But expanding functionality is not a monopoly by Firefox. You can teach any browser a new trick or two by adding bookmarklets. You can find tons of bookmarklets scattered all over the web, each with its own functionality; from a simple “mail page to” script to “grammar and spelling checker” to “print easy to read web page” to mention just a few. Application developers also create their own bookmarklets to integrate the functionality of their apps into browsers. The following is a short bookmarklet tutorial on how to do some of the above with Quix.
In a crowded room
Even though they’re cross-platform and in general (much) lighter than Firefox plugins, bookmarklets have their own downside: they clutter the bookmark bar. Adding a new functionality means occupying precious space.
Most people need several must-have functionalities according to their preferences. And in no time, they will need a much bigger bookmark bar because the room’s already crowded.
So, what’s the best solution? Less clutter but heavy on resources or nippier but crowded? The answer is clear: lighter and less clutter. You can achieve this with the help of Quix.
All-in-one bookmarklets center
You can say that Quix is like a box where you put your collection of bookmarklets. Then whenever you need a specific functionality, you can easily run the one that you need.
Before you can use Quix, you must put it on your browser’s bookmarks bar. Go to the website, then drag and drop the bookmarklet to the bar.
Using Quix is almost similar to use any other bookmarklet: you just click it (or if you use Safari, you can use the assigned shortcut). But since Quix keeps many commands inside it, you need an extra step – typing a specific shortcut – to run the one function that you need. You could say it’s similar to Quicksilver.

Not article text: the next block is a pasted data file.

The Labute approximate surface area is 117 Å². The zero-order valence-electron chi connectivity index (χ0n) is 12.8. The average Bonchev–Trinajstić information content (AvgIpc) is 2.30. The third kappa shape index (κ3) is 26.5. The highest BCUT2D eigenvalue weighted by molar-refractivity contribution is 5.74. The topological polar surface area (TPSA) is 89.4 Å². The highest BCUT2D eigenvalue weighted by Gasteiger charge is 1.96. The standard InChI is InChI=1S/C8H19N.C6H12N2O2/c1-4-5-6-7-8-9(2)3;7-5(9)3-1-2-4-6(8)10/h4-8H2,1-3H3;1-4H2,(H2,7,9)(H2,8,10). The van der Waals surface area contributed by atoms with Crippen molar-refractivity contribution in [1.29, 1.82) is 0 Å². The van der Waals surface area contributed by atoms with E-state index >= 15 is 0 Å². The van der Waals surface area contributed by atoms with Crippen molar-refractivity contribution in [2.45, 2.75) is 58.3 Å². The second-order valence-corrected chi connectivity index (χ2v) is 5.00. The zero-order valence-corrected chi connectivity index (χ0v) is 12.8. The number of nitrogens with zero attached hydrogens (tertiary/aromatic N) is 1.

First time users could need a little help in getting themselves familiar with all the available built in commands. That’s why the first logical step to do at the first time you open Quix is to ask for help. Type “help” in the box and click “OK“.
This command will open the help page at Quix site. Here you will find the complete list of default commands. Memorizing all of them would be a difficult task, but you’ll quickly remember the ones that you need most. For me, they would be “g”, “w”, and “fc”,
Add your own sets of commands
As extensive as the built-in command list might be, many commands are still left behind.
To fill in the gap, you can add your own commands to Quix’s list. But at this moment, the process is a bit too difficult for everyday users.
You need to go to the Syntax page to know all the necessary codes and steps – including making the command file available on the web.
Then you continue to the Extend page, put the address of the command file and drag the modified bookmarklet to the bookmarks bar.
After playing with Quix for a while – and without even touching the Syntax and Extend page, I could safely drop almost all of my existing bookmarklets and empty out the bookmarks bar.
So far, I have no complaint about using Quix. But if I could make some requests to the developer, maybe they would be to add the ability to:
- Import existing bookmarklets to Quix – thus, simplifying the process of creating custom bookmarklets.
- Synchronize those custom commands to other computers. This way, we can have our favorite bookmarklets available wherever we are.
Have you tried Quix? Or do you know other alternatives? Share your thought, opinion, and knowledge using the comment section below.
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